Warren Ellis' issues are usually more about tone and mood than plot (see, for example, the "Dream Nails" trilogy, which is more about hooking up Kitty & Wisdom amidst a loose X-Files pastiche than it is the beats of its actual story), which makes this issue stand out for just how plot heavy it is. After using the opening action beats to resolve the previous issue's cliffhanger, this is mostly all about advancing the ongoing mystery of the Black Air/Hellfire Club alliance (one brief, mildly humorous Wisdom/Lockheed fight aside): putting Captain Britain on the inside of the Hellfire Club, trying to work out their overall plot and the root out Mountjoy, introducing the weird "underground door", having previous weird happenings expert Alistair Stuart confirm they are, indeed, weird happenings afoot, and then ending it all with Douglock's abduction, which is meant to call to mind the future circumstances of issue #94 (in which Douglock had been harnessed as a security system by Black Air). It's not often that a Warren Ellis issue of this series can be described as "a bunch of stuff happens", but that's basically what this is.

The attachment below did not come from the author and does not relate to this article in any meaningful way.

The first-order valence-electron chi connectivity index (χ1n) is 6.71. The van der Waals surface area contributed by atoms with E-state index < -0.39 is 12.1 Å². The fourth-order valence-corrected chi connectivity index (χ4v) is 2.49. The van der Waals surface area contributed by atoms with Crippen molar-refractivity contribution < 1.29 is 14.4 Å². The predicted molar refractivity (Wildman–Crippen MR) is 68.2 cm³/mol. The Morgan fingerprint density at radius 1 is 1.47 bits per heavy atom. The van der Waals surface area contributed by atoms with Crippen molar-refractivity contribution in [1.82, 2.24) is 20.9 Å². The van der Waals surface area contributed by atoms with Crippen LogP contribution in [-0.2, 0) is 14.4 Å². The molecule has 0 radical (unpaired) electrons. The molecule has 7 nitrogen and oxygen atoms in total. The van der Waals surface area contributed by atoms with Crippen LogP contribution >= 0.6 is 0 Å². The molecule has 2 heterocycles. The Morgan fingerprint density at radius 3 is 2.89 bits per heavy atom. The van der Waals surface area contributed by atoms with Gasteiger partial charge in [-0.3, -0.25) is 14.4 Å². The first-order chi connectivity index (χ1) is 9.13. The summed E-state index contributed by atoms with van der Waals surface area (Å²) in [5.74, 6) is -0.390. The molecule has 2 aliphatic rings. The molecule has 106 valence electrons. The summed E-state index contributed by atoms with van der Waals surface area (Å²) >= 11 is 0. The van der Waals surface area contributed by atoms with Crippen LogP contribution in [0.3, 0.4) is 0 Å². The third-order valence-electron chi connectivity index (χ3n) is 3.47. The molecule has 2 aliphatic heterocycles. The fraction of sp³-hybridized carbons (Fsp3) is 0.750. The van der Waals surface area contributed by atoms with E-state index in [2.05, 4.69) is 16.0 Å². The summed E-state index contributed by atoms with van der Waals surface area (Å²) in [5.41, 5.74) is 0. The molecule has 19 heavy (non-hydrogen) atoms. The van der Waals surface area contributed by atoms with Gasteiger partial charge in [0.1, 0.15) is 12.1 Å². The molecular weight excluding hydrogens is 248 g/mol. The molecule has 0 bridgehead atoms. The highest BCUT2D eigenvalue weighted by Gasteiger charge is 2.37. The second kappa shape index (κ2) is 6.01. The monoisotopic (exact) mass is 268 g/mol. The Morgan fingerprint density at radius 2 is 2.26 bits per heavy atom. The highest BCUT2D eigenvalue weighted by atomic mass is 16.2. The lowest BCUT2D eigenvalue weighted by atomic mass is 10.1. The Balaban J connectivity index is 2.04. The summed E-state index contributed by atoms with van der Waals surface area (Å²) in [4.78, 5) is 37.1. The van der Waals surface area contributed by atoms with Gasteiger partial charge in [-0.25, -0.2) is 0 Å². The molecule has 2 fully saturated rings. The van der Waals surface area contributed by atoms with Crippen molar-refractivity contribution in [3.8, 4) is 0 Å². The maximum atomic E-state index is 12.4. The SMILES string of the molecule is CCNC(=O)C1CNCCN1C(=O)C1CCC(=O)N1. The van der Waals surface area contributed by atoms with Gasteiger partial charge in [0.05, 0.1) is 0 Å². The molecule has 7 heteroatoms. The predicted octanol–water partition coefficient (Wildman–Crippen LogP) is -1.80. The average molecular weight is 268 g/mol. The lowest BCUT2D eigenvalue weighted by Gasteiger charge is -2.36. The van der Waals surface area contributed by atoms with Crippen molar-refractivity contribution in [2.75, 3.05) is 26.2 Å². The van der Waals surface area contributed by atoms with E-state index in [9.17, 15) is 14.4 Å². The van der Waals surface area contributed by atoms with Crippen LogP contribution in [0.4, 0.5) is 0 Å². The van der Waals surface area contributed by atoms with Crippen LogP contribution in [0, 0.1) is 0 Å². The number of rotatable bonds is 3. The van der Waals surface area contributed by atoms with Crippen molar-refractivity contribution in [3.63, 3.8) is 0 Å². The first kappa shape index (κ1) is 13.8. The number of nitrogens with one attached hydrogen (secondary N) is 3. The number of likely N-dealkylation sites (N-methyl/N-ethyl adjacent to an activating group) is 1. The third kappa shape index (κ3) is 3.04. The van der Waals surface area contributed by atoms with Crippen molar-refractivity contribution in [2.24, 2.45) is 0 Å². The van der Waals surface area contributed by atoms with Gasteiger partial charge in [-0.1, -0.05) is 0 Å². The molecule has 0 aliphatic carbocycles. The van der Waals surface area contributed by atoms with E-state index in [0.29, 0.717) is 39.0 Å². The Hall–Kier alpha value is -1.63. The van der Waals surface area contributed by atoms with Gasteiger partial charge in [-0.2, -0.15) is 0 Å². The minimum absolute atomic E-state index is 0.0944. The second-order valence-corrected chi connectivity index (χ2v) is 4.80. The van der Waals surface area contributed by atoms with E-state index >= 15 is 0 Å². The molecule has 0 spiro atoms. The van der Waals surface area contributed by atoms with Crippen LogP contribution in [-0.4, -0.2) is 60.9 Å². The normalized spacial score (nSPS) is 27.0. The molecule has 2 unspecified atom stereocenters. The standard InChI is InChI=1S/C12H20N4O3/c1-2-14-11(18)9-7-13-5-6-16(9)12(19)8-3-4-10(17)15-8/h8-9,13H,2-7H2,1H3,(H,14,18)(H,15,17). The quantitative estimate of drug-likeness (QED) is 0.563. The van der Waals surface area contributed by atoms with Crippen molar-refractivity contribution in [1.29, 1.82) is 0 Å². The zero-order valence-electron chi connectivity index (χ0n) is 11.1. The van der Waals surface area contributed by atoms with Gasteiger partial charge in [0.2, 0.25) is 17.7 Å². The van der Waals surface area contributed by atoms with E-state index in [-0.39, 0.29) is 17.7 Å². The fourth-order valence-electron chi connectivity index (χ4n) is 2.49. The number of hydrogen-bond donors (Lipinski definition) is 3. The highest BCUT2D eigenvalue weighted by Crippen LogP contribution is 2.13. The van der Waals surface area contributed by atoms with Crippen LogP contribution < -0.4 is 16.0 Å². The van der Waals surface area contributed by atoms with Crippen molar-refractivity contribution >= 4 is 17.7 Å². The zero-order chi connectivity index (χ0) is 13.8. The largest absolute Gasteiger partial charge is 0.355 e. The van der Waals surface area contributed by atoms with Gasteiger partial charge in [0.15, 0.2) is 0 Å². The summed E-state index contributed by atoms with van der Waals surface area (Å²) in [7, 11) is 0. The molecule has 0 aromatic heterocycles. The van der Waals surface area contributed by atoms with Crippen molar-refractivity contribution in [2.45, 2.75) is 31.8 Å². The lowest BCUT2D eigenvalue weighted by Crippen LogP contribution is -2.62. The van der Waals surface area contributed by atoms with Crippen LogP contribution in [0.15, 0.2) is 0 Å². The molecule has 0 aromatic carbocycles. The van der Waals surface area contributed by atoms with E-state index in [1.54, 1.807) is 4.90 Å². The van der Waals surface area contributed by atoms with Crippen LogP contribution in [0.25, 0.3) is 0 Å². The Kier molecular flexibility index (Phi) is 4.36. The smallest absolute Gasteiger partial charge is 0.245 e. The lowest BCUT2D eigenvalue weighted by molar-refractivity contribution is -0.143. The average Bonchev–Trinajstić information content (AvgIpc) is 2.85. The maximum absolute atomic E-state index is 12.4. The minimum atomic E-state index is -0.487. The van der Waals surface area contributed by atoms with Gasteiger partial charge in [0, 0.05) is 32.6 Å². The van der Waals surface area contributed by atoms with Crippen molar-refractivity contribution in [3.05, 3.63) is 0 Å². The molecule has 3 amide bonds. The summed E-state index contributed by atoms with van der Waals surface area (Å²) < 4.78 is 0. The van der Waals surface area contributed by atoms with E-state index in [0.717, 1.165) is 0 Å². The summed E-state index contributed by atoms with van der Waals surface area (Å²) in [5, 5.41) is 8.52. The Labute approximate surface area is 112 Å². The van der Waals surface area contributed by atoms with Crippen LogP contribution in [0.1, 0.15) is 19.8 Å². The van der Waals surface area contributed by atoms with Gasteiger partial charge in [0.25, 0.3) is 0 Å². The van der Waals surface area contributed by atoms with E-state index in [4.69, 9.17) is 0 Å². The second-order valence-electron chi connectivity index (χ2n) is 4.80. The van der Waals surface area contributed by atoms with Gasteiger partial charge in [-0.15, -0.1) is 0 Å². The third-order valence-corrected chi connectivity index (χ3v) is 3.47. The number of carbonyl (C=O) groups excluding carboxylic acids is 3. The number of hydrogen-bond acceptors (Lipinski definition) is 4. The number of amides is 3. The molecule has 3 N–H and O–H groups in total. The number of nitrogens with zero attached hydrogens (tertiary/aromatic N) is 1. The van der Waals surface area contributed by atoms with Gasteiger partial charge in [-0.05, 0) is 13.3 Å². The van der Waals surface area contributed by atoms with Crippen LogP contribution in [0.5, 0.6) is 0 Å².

Next Issue
Tomorrow, X-Man #15. Next week: Marvel vs. DC #1-4!

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  1. Always weird nowadays to see Moira interacting with a machine-AI-phalanx. But I guess he's actually two mutants in one.

  2. Weird that this issue's cover announces "the new Nightcrawler", and then next issue's cover actually shows his new costume...

    And now that I mention that, it's also weird that we have two covers in a row that are basically just pinups of Nightcrawler. Reminds me of the boring single-character pinup covers that encompassed the entire Marvel line circa the early 2000s.

  3. Black Air/the Hellfire Club London dissecting the warpies makes plenty of sense, seeing that isolating the genetic quirk that made mutants to custom build mutants of their own was the stated master plan of Sebastian Shaw and the Hellfire Club New York in UXM #133. Having never read these issues, I expect Kurt and Peter to immediately make the connection in the next issue, as they were there at Shaw's boasting.



    Members of the X-MEN and EXCALIBUR stand amidst the wreckage of their battle with the INNER CIRCLE. A detente appears to be in the air when a new player, JUGGERNAUT, arrives on the scene.

    “I’m here for the Black Bishop.”

    “You’ve found him.”

    “You don’t need to call me the Bla-- Oh. Never mind.”